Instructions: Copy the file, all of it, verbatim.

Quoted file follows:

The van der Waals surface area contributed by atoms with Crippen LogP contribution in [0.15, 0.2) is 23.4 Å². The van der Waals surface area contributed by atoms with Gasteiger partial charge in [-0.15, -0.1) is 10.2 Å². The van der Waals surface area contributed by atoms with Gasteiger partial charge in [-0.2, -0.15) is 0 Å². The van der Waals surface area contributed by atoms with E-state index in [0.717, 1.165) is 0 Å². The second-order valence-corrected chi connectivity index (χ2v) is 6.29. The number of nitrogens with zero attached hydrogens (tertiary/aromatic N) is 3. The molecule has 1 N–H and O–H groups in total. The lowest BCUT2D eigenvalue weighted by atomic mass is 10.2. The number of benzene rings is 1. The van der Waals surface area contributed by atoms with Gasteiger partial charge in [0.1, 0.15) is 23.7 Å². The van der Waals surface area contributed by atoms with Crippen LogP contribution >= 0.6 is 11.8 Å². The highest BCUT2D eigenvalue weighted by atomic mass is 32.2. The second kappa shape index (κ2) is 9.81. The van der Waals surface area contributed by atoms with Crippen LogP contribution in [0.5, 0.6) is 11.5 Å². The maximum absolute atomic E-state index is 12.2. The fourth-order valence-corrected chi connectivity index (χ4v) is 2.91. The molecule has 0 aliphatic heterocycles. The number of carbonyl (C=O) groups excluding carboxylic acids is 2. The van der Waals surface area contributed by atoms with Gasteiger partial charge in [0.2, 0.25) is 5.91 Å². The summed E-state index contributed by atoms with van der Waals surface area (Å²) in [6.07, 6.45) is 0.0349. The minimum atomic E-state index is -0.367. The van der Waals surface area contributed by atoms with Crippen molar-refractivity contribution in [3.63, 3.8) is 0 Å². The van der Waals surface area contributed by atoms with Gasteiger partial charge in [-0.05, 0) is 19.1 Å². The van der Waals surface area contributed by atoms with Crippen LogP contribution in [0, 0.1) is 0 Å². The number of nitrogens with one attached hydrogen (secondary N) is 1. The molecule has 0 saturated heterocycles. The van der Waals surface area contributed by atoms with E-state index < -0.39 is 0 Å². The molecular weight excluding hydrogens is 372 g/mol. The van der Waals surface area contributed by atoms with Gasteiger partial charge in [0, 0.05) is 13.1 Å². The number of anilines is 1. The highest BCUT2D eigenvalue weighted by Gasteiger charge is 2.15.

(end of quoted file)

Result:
The van der Waals surface area contributed by atoms with Crippen LogP contribution in [0.15, 0.2) is 23.4 Å². The van der Waals surface area contributed by atoms with Gasteiger partial charge in [-0.15, -0.1) is 10.2 Å². The van der Waals surface area contributed by atoms with Gasteiger partial charge in [-0.2, -0.15) is 0 Å². The van der Waals surface area contributed by atoms with E-state index in [0.717, 1.165) is 0 Å². The second-order valence-corrected chi connectivity index (χ2v) is 6.29. The number of nitrogens with zero attached hydrogens (tertiary/aromatic N) is 3. The molecule has 1 N–H and O–H groups in total. The lowest BCUT2D eigenvalue weighted by atomic mass is 10.2. The number of benzene rings is 1. The van der Waals surface area contributed by atoms with Gasteiger partial charge in [0.1, 0.15) is 23.7 Å². The van der Waals surface area contributed by atoms with Crippen LogP contribution >= 0.6 is 11.8 Å². The highest BCUT2D eigenvalue weighted by atomic mass is 32.2. The second kappa shape index (κ2) is 9.81. The van der Waals surface area contributed by atoms with Crippen LogP contribution in [0.5, 0.6) is 11.5 Å². The maximum absolute atomic E-state index is 12.2. The fourth-order valence-corrected chi connectivity index (χ4v) is 2.91. The molecule has 0 aliphatic heterocycles. The number of carbonyl (C=O) groups excluding carboxylic acids is 2. The van der Waals surface area contributed by atoms with Gasteiger partial charge in [0.2, 0.25) is 5.91 Å². The summed E-state index contributed by atoms with van der Waals surface area (Å²) in [6.07, 6.45) is 0.0349. The minimum atomic E-state index is -0.367. The van der Waals surface area contributed by atoms with Crippen molar-refractivity contribution in [3.63, 3.8) is 0 Å². The van der Waals surface area contributed by atoms with Gasteiger partial charge in [-0.05, 0) is 19.1 Å². The van der Waals surface area contributed by atoms with Crippen LogP contribution in [0, 0.1) is 0 Å². The number of nitrogens with one attached hydrogen (secondary N) is 1. The molecule has 0 saturated heterocycles. The van der Waals surface area contributed by atoms with E-state index < -0.39 is 0 Å². The molecular weight excluding hydrogens is 372 g/mol. The van der Waals surface area contributed by atoms with Gasteiger partial charge in [0, 0.05) is 13.1 Å². The number of anilines is 1. The highest BCUT2D eigenvalue weighted by Gasteiger charge is 2.15.